Top French civil servant Michel Aubouin, an expert on urban violence and managing integration of migrants into society, has warned in an interview today that the emergence of social media, warm summer weather, and a “younger and more violent generation” now compared to 2005 means this unrest could turn out worse. French populist leader Eric Zemmour blamed the immigration policy of the 21st century, sayings he believes the country is now on the verge of a civil war.

The French writer-turned-politician described as “an ethnic, racial war… In 2005, only the suburbs were affected. Now, all of France is affected, from Paris to small towns. Why are they affected? Because for 20 years, we have distributed immigrants.”

Certainly, the events of Thursday night suggest further trouble may yet be in store as some acts on Thursday night imply a degree of planning for future violence. In the Paris suburb of Seine-Saint-Denis, a backhoe tractor was stolen from a construction site and used in part of a campaign of destruction taking out 39 CCTV cameras in the city overnight. Meanwhile, a sporting goods store in Bordeaux was looted on Thursday night with the entire stock of rifles and ammunition taken.


A burnt out vehicle (Photo by DENIS CHARLET/AFP via Getty Images)

This photograph taken on June 30, 2023, shows burnt buses at the Fort d’Aubervilliers bus terminal in front of the future Paris 2024 Olympic swimming venue, in Aubervilliers, north of Paris (Photo by BERTRAND GUAY/AFP via Getty Images)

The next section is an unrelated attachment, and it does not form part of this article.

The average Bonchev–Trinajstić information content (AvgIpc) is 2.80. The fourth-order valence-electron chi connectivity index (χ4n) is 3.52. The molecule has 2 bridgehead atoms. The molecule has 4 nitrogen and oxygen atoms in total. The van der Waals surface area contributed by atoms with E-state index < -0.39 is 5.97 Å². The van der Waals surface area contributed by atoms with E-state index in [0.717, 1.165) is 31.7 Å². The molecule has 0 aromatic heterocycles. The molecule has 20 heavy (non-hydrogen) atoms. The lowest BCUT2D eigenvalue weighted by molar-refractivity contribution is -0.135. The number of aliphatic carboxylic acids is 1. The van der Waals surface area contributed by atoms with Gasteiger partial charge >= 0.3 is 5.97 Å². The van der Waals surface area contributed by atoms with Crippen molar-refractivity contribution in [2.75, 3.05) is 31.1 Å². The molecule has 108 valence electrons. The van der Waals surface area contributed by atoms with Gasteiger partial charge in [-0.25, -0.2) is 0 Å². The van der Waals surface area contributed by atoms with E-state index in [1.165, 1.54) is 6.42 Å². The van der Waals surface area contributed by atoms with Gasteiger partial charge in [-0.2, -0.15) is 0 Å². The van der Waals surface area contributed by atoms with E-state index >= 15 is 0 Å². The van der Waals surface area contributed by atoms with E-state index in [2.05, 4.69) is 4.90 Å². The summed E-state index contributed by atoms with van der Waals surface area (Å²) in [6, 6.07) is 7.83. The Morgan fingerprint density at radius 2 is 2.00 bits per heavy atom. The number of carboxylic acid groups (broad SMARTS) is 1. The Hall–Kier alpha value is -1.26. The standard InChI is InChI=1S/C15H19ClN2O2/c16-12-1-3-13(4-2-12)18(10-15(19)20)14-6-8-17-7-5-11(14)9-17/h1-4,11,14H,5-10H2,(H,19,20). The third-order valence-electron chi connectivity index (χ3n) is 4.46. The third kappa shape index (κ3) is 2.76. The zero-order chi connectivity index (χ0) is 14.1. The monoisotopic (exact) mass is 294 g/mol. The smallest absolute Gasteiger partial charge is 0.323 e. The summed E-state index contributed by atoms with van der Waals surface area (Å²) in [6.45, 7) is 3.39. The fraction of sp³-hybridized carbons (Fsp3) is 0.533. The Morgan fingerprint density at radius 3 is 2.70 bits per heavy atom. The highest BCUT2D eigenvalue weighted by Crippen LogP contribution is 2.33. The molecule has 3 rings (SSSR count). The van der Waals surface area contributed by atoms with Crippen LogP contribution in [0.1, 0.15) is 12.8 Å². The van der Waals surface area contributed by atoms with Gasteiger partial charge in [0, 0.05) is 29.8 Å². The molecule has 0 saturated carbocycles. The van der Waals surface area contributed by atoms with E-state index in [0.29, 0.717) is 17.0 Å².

TOPSHOT – Police stand by as material explodes in the Cite Pablo Picasso area of Nanterre, north-west of Paris (Photo by Zakaria ABDELKAFI / AFP) (Photo by ZAKARIA ABDELKAFI/AFP via Getty Images)

On the other hand, beyond the police deployment other state action is being taken on a local level to prevent, or at least slow further violence. Some French municipalities have banned fireworks and even gasoline from being sold or transported in public. The mayor of the city of Drancy has instructed all parents to keep their children — “even young adults” — to stay at home overnight.

Public transport is being suspended in the Paris region from tonight for every evening until further notice. While this is said to be for the safety of riders and staff, perhaps the number of buses and trams burnt out in recent nights also impacts the decision.

Several cities, including Parisian suburbs, have announced curfews for Friday night.

As reported, this sudden explosion of violence was triggered by the Tuesday slaying of teenage delivery driver ‘Nahel M’ by a police officer in Nanterre, a Paris suburb. Said to be known to police for repeatedly driving without a driving licence or insurance, the teen was pulled over on Tuesday after officers spotted him breaking road laws.

This interaction with officers rapidly deteriorated, however, when the youth attempted to speed away in his car while talking to officers, an event which saw one of those police officers decide to fire his sidearm, killing Nahel. The officer who fired has now been arrested and is being held in prison, and France has come under criticism from the United Nations for “deep issues of racism and racial discrimination in law enforcement”.

(Photo by Stephane Rouppert/NurPhoto via Getty Images)

(Photo by KENZO TRIBOUILLARD/AFP via Getty Images)

Demonstrators clash with police following a march protesting the shooting of Nahel, 17, by a police officer in the Nanterre suburb of Paris, France, on Thursday, June 29, 2023. French authorities were bracing for another night of protests Thursday over the police killing of a teenager earlier this week after unrest spread beyond Paris’ suburbs. Photographer: Benjamin Girette/Bloomberg via Getty Images